By ELIZA BENT
Welcome to Borough Play, our exclusive series on theatre in Brooklyn, Queens, and beyond
When you think about theatre in New York City, Manhattan is obviously a borough that comes to mind, nd those in the know might mention companies in Brooklyn, the Bronx, and Queens. But what about Staten Island? Does it have a place in the conversation?
"There's a bit of an inferiority complex," says Tamara Jenkins, executive artistic director of Harbor Lights Theater Company, Staten Island's only professional Equity theatre. "Staten Island is sometimes referred to as the 'forgotten borough' or the 'step child of New York City,'" she says. "Part of our mission at Harbor Lights Theater is to put Staten Island on the map as a cultural destination."
Jenkins and her husband Jay Montgomery, who is the associate artistic director, moved to the borough in 1999. Both are accomplished actors, but after having a baby they yearned to spend more time together at home as a family. "Our neighborhood, St. George, is full of artists, actors, musicians and architects," Jenkins says. And though she notes there's a vibrant community theatre scene where she lives, "we wanted to give Staten Island its first professional theatre company."
Harbor Lights, which was founded in 2010 by Jenkins, Montgomery, and associate producer Beth Gittleman, operates out of Snug Harbor, an 83-acre public park that boasts two performance spaces, a 146-seat theatre, and a 680-seat historic music hall. "At the time the theatres were severely underutilized," Jenkins recalls. "And yet Staten Island has one of the most rapidly changing demographics in the state of New York. There are lots of young families who want accessible cultural attractions." And if those families don't have to take the Staten Island ferry or cross the Verrazano to see a show, then so much the better.
In addition to serving Staten Island's population, Harbor Lights is committed to "illuminating the human experience." Typically, that means putting on a combination of four plays and musicals per year. Through July 28, the company is presenting Oliver!, directed by Broadway veteran Ray Roderick (The Music Man, A Funny Thing Happened on the Way to the Forum). "We've reworked the story a bit and streamlined some of the clunky transitions," Jenkins says. "Our show is very cinematic."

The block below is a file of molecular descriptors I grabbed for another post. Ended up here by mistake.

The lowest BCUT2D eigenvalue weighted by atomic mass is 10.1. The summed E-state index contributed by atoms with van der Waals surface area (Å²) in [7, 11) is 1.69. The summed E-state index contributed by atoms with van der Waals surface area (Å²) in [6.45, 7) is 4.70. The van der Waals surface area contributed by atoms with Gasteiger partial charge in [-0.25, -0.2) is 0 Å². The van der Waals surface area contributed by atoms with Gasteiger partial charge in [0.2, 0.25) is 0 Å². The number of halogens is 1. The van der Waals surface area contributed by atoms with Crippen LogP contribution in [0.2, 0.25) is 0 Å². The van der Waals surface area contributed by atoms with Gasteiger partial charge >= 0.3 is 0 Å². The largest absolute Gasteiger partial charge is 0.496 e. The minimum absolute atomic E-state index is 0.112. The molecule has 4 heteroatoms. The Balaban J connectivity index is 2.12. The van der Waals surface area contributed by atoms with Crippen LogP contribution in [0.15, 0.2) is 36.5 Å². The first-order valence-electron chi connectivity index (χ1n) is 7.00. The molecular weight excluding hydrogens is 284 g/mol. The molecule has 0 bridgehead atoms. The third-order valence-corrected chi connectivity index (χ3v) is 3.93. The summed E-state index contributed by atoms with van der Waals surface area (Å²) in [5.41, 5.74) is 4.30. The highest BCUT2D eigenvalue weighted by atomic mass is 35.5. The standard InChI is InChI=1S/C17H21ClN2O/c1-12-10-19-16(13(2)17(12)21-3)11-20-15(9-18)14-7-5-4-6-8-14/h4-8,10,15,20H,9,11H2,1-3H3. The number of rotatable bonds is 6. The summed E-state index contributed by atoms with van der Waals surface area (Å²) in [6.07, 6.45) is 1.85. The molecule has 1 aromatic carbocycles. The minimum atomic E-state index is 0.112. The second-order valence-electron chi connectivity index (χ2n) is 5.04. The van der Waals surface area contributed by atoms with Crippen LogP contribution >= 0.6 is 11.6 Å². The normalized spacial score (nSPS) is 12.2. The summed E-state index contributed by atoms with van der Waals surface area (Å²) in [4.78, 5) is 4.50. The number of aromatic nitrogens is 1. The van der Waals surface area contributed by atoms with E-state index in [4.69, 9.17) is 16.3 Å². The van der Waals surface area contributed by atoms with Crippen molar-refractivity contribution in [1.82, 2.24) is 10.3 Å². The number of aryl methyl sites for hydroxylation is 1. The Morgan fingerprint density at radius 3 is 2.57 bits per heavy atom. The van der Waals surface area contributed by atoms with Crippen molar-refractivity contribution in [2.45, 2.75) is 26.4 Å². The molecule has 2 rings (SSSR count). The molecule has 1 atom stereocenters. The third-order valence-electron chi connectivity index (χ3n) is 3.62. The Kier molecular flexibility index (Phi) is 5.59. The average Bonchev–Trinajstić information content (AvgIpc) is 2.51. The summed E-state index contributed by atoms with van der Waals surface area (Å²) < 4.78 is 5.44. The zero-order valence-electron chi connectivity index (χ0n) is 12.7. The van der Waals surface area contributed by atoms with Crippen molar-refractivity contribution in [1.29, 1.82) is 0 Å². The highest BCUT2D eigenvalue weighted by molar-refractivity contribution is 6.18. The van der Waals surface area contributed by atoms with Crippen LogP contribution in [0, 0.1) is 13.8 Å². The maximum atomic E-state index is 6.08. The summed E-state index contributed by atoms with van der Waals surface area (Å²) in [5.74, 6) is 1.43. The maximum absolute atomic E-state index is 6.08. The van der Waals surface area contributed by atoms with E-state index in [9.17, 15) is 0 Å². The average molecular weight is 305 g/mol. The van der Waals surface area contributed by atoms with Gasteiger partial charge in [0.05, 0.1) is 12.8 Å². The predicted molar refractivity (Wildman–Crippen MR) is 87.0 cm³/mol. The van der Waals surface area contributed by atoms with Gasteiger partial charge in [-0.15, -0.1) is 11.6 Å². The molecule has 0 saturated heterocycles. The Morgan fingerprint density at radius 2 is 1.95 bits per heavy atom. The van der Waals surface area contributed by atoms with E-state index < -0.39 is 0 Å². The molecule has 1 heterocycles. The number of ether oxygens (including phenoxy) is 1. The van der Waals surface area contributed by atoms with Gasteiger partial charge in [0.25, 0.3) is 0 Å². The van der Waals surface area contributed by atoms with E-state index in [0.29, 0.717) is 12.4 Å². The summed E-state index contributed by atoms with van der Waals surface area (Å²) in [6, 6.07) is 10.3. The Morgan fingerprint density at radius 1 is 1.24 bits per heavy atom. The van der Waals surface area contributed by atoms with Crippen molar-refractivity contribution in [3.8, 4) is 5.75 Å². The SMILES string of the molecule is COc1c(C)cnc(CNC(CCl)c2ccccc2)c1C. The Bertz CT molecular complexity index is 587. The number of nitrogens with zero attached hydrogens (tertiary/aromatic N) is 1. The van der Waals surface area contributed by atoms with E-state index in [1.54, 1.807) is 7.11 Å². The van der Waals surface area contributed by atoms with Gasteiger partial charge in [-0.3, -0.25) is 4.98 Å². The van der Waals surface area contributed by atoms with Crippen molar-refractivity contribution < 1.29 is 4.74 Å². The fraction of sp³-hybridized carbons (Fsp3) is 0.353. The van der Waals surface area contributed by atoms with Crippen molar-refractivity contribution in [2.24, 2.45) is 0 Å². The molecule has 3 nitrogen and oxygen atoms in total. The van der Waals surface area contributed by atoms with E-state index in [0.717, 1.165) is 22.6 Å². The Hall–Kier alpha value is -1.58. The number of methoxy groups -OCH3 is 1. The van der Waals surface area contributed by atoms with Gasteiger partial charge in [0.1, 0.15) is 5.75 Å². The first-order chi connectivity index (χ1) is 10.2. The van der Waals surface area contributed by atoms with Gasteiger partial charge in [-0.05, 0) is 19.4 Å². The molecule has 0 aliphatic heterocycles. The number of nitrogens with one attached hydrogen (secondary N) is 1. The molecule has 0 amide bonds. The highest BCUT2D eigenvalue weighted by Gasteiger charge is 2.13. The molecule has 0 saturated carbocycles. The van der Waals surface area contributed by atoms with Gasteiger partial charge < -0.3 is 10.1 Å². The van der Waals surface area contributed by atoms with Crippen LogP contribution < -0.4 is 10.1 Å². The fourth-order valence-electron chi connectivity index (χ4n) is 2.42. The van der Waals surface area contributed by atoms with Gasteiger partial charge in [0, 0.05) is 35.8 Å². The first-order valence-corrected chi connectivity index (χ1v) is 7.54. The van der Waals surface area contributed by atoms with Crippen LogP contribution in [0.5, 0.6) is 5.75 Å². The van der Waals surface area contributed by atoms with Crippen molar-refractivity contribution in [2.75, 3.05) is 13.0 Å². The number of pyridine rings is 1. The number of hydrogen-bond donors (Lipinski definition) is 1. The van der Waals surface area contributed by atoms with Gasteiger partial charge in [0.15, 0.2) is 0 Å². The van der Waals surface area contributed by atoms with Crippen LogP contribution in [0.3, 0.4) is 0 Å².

The cast of 44 features Broadway vets like Nick Corley (Mary Poppins, the recent revival of The Mystery of Edwin Drood), plus 20 actors from Staten Island. "Doing a big show is a great opportunity for children who have gone through our education programs to work with Broadway actors and directors and be in a show with high production values," Jenkins says.
"Founding a theatre company in your 40s is different," she adds. "You have a lot of resources and you know a lot of people." But experience can't stop the elements. In the company's first year, there was a fire and Harbor Lights was without a home for six months. Hurricane Sandy delivered another serious blow. The King and I was scheduled for a three-week run in the fall and ended up only having two weeks of performances. "We lost a third of our revenue," says Jenkins, adding that generous support from foundations helped make up the loss in ticket sales. "Despite the storm, we still managed to sell 2,700 tickets. We're hoping with Oliver! to recapture some of that momentum."
Eliza Bent is a journalist, playwright, and performer living in New York City
Photo from Harbor Lights Theater's production of Oliver! courtesy of BITTENBYAZEBR